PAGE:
Mitchell Reports | December 11, 2012
>>> the showdown over right to work legislation in michigan could cause a ripple effect across the country with major implications for working class families and for elected officials who represent them. joining me now is democratic strategist debbie dingell and michael steele , msnbc political analyst and former republican national chairman. thanks to both of you. debbie , you just saw what was happening in your home state. i know you are back and forth to michigan all the time. what is the importance to this vote and of what governor snyder says he is going to sign tomorrow?
>> i don't think people recognize how this has torn our state apart. the governor up until thursday of last week kept saying that this issue was not on his agenda. i don't think he understands, this was a governor that was trying to bring people together, claimed he was trying to bring people together. labor and management had made very significant strides. you saw it when they worked together on the auto -- helping the auto industry . michigan is going to be torn apart for the next two years until the election in november of 2014 where you will see some kind of ballot initiative , without question, and i don't know what else will happen between now and then in terms of political options. it is going to tear the state apart in ways that none of us ever thought would happen. it is going to make it very difficult to move forward in many, many fronts.
>> well, michael steele , as a former party leader and as a smart political analyst , why was this something that the republicans is and michigan wanted to buy into just as the republican party is rethinking how to be more broad-based.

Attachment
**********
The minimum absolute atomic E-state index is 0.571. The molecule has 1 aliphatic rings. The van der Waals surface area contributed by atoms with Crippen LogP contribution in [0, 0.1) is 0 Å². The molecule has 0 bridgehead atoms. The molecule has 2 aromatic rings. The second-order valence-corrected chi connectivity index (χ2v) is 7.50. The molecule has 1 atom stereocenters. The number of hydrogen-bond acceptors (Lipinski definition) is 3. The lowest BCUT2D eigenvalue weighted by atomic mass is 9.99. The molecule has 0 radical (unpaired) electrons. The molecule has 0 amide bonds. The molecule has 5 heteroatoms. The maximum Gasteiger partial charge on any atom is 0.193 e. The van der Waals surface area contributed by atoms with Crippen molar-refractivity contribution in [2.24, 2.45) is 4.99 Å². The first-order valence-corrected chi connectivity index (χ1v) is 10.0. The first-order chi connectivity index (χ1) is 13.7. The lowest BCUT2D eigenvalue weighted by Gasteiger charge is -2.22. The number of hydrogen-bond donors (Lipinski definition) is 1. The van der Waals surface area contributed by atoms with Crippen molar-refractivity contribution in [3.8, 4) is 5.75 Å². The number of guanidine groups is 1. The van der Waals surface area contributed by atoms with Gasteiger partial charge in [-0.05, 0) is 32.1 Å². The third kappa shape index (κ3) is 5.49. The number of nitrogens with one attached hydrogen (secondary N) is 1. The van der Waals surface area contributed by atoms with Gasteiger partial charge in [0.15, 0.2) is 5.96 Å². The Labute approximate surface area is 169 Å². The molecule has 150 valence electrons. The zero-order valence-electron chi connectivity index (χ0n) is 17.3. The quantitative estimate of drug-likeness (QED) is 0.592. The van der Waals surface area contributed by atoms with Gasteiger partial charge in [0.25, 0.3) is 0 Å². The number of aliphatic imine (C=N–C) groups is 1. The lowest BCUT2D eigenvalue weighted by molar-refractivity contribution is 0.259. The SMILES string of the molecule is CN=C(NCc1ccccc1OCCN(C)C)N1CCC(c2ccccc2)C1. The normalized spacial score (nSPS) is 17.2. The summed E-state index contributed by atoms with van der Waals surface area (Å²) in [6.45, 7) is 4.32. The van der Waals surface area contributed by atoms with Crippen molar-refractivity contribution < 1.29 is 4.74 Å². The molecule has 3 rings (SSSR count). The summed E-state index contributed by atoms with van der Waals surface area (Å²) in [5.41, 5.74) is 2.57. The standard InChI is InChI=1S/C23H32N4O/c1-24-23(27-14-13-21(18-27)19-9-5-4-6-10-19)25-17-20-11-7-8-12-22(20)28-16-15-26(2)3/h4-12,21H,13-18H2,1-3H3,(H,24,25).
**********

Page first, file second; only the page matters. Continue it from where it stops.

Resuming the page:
>> that's a curious question. to ms. dingell 's point, i have heard republicans in michigan reflect that exact sentiment she reflected about the concern going forward of how this is perceived by the public, more importantly, and how it plays out politically for republicans, as you know. the legislature elects every two years, so there's, you know, some concern about the control you have today you may lose tomorrow if this is not smartly addressed, and i think what the governor says in fraeming the arguments going forward to the people of michigan , putting in context both the economic and the political consequences of his decision to suddenly do this because this did come out of left field . he i don't think anyone expected this on the ground there in michigan as they went into the lame-duck session. a number of folks lost elections, who are now voting on this piece of legislation for the next two years, so there's a lot here that i think analysts are going to be looking at longer term and by that i mean over the next two years as ms. dingell pointed out, and to see what the alternate ram ficks are going to be. the political consequences are huge here because if this gets to stick at any measurable way, it does have a broader ripple effect across the country. this is the 24th state that has right to work, so you will have other states looking at the michigan model which a lot of people are going to pay a lot of attention to.